She had moments where she took herself seriously, but they usually passed quickly. She made the 1994 Lifetime movie Tears and Laughter, with her and daughter Melissa playing themselves. I’m not going to suggest you should actually watch it — I’m merely going to cite it as a an extremely rare moment when Joan decided she was human and she needed to be loved. Well, she got over that.
But as far as this fan is concerned, Joan did her most brilliant work as the madwoman in E!’s attic. She spent her golden years on Fashion Police, a very strange show where Joan sat in a cheap-looking studio with three minions paid to laugh at the boss’ jokes. (Watching these sad ducks compete to laugh loudest was a sadistic kick—the closest we’ll ever get to seeing one of Stalin’s Politburo meetings.) In weekly bits like “Bitch Stole My Look” or “Guess Me From Behind,” she trashed celebs she’d clearly never heard of before. Showing a picture of Florence and the Machine, Joan cracked, “I hope the machine is a vibrator.”
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Once in a blue moon she’d aim at the truly high and mighty — on Election Night 1996, she predicted Elizabeth Dole would title her autobiography One Lucky Stewardess. But for the most part, she stuck to show biz, mocking the looks of celebs who were (almost without exception) more attractive than she was. That was the point, really. Joan constantly made cruel jokes about her own looks. She titled one of her books I Hate Everyone…Starting With Me. When Rolling Stone put her on the “Most Overrated” list in 1983, they had the ultimate insult: “Everything she says about herself is true.” Even past 80, on Fashion Police, she was still doing gags about how she couldn’t get laid. (One young man offered to pity-hump her from behind, but then couldn’t tell which side was behind.)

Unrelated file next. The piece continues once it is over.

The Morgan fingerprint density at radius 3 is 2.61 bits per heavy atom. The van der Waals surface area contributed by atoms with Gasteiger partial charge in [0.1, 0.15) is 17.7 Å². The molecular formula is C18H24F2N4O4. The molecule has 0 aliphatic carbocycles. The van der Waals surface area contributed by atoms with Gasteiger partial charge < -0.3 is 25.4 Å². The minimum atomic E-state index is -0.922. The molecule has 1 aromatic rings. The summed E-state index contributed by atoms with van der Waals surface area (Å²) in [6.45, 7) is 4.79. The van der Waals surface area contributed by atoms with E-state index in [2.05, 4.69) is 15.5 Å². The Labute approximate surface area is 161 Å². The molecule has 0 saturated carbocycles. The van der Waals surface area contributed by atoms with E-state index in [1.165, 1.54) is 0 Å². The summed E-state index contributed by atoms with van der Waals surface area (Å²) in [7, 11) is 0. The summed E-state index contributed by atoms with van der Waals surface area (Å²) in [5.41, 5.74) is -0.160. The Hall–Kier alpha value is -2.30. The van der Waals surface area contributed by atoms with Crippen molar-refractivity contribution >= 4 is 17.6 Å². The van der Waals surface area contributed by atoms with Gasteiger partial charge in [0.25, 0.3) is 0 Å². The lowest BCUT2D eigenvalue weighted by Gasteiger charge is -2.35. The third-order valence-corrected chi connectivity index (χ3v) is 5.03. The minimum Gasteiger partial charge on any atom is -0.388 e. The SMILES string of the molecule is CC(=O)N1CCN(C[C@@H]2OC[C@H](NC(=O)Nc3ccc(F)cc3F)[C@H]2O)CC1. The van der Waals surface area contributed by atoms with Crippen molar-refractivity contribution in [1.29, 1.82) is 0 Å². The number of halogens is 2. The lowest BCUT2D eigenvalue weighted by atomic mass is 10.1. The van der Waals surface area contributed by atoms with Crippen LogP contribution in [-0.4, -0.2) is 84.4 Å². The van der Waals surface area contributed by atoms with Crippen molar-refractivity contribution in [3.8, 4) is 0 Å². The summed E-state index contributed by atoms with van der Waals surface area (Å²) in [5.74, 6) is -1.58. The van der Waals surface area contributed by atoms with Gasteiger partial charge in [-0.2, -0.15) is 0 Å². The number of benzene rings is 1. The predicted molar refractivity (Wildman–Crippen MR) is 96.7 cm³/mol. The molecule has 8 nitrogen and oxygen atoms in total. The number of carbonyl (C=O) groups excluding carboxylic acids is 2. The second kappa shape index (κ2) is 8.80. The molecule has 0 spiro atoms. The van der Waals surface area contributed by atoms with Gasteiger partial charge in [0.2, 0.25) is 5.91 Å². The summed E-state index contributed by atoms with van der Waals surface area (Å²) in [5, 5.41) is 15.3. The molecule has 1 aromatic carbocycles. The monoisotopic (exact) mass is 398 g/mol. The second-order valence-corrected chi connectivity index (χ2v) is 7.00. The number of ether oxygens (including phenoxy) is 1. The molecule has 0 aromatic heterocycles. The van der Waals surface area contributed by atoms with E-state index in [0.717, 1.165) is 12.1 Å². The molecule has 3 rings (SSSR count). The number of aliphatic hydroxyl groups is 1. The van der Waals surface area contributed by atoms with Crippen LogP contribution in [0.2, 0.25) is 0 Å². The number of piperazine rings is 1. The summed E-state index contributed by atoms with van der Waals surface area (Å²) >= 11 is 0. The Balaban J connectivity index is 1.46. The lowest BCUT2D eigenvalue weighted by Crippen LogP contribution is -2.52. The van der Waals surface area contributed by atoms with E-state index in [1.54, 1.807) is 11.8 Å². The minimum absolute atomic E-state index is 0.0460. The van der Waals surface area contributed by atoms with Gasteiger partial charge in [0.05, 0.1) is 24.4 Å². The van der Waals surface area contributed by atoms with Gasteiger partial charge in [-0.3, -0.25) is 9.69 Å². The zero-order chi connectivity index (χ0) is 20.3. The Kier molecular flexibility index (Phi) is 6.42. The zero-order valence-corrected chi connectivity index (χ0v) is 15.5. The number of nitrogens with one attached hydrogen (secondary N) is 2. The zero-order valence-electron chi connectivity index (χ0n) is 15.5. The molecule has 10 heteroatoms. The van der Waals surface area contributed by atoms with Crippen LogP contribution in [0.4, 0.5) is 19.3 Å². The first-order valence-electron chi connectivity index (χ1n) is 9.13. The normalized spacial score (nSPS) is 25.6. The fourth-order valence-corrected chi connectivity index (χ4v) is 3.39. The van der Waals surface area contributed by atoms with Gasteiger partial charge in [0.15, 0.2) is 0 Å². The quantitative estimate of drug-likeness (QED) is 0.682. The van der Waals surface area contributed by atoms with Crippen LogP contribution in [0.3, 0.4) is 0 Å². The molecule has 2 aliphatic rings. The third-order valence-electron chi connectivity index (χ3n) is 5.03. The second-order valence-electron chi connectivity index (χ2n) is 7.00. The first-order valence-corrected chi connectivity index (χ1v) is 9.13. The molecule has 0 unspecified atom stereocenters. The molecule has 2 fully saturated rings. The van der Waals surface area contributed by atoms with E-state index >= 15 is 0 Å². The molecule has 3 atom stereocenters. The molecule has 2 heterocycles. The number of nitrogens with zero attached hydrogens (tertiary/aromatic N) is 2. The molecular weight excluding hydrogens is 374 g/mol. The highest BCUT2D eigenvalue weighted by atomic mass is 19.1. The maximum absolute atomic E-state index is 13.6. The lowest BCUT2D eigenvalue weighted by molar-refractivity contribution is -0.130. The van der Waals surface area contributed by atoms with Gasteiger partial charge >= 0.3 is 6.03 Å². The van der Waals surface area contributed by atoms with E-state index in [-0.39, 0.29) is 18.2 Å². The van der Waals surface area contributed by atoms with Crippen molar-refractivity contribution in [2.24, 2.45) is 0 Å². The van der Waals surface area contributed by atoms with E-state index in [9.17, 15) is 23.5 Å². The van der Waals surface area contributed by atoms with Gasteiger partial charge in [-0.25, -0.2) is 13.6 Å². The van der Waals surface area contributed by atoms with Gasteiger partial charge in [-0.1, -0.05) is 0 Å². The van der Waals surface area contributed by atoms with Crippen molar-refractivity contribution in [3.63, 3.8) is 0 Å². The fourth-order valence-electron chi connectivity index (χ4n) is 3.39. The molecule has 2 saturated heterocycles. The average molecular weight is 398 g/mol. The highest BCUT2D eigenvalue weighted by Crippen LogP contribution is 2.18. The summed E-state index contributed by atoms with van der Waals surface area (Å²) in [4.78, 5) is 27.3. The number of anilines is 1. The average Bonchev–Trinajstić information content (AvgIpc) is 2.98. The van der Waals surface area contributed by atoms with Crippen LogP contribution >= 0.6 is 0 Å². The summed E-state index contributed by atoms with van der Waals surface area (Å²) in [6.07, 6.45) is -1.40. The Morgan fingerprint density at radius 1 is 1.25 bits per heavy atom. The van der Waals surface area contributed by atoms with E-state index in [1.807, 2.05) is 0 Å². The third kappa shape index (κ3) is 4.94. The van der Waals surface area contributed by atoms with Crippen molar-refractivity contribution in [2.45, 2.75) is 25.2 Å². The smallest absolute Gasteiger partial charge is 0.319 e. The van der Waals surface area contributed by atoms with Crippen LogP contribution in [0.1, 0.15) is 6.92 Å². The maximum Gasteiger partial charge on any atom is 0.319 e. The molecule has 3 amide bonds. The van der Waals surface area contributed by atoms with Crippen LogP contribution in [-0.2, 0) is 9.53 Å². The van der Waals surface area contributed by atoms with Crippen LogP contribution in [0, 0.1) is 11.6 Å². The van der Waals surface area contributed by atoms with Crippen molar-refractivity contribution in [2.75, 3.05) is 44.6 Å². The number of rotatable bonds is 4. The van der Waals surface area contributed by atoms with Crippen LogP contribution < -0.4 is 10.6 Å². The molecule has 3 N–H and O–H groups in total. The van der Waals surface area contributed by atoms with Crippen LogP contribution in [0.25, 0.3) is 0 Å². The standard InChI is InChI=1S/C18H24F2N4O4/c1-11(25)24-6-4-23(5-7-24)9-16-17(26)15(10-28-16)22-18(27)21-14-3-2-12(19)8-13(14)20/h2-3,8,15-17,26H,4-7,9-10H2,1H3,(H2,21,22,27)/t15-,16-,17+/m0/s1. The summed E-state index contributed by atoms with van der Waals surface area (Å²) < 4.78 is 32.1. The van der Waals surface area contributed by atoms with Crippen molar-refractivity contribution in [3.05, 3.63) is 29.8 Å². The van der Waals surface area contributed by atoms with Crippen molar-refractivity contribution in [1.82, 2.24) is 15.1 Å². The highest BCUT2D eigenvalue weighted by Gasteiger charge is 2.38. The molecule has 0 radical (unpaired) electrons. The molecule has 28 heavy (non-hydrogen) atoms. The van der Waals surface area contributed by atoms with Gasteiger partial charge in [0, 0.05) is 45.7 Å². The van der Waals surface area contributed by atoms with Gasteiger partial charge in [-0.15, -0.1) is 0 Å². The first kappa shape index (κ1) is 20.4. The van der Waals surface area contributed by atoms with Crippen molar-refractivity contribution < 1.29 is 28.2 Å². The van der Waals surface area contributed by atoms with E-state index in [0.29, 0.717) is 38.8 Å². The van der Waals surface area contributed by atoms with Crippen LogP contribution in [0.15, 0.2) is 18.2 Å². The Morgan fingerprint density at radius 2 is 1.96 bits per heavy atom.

Before the “Don’t read the comments” era, Joan Rivers was there as a constant reminder not to worry what people say about you — it’s probably as bad as you fear, and so what? She was there to teach us not to take strangers’ opinions so seriously. Week after week, she gave living proof that the world is a shallow, stupid place, throwing bitch-fits all the time for no reason — so why take it personally? That was Joan’s gift to humanity: She helped us lower our expectations for the world, which made it more fun to live there. Thanks for the memories, Joan. Viva hate.